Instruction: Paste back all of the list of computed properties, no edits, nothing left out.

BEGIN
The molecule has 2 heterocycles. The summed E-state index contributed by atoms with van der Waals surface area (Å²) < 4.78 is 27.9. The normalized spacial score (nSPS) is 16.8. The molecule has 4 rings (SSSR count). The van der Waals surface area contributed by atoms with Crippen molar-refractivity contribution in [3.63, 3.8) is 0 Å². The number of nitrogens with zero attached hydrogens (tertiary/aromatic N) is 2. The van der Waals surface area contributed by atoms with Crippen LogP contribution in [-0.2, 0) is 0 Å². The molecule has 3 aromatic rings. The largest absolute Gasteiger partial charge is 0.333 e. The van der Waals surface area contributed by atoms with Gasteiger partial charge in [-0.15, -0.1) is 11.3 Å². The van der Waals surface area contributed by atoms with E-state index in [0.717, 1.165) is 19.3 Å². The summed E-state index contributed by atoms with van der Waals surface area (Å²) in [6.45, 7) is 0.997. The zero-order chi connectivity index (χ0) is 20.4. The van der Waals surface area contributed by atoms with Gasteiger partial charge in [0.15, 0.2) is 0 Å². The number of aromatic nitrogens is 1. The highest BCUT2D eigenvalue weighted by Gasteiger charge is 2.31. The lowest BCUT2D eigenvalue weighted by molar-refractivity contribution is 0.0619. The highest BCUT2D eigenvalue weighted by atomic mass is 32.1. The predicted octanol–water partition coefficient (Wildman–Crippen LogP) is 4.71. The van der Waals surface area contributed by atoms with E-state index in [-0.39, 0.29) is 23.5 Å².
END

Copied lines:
The molecule has 2 heterocycles. The summed E-state index contributed by atoms with van der Waals surface area (Å²) < 4.78 is 27.9. The normalized spacial score (nSPS) is 16.8. The molecule has 4 rings (SSSR count). The van der Waals surface area contributed by atoms with Crippen molar-refractivity contribution in [3.63, 3.8) is 0 Å². The number of nitrogens with zero attached hydrogens (tertiary/aromatic N) is 2. The van der Waals surface area contributed by atoms with Crippen LogP contribution in [-0.2, 0) is 0 Å². The molecule has 3 aromatic rings. The largest absolute Gasteiger partial charge is 0.333 e. The van der Waals surface area contributed by atoms with Gasteiger partial charge in [-0.15, -0.1) is 11.3 Å². The van der Waals surface area contributed by atoms with E-state index in [0.717, 1.165) is 19.3 Å². The summed E-state index contributed by atoms with van der Waals surface area (Å²) in [6.45, 7) is 0.997. The zero-order chi connectivity index (χ0) is 20.4. The van der Waals surface area contributed by atoms with Gasteiger partial charge in [0.15, 0.2) is 0 Å². The number of aromatic nitrogens is 1. The highest BCUT2D eigenvalue weighted by Gasteiger charge is 2.31. The lowest BCUT2D eigenvalue weighted by molar-refractivity contribution is 0.0619. The highest BCUT2D eigenvalue weighted by atomic mass is 32.1. The predicted octanol–water partition coefficient (Wildman–Crippen LogP) is 4.71. The van der Waals surface area contributed by atoms with E-state index in [-0.39, 0.29) is 23.5 Å².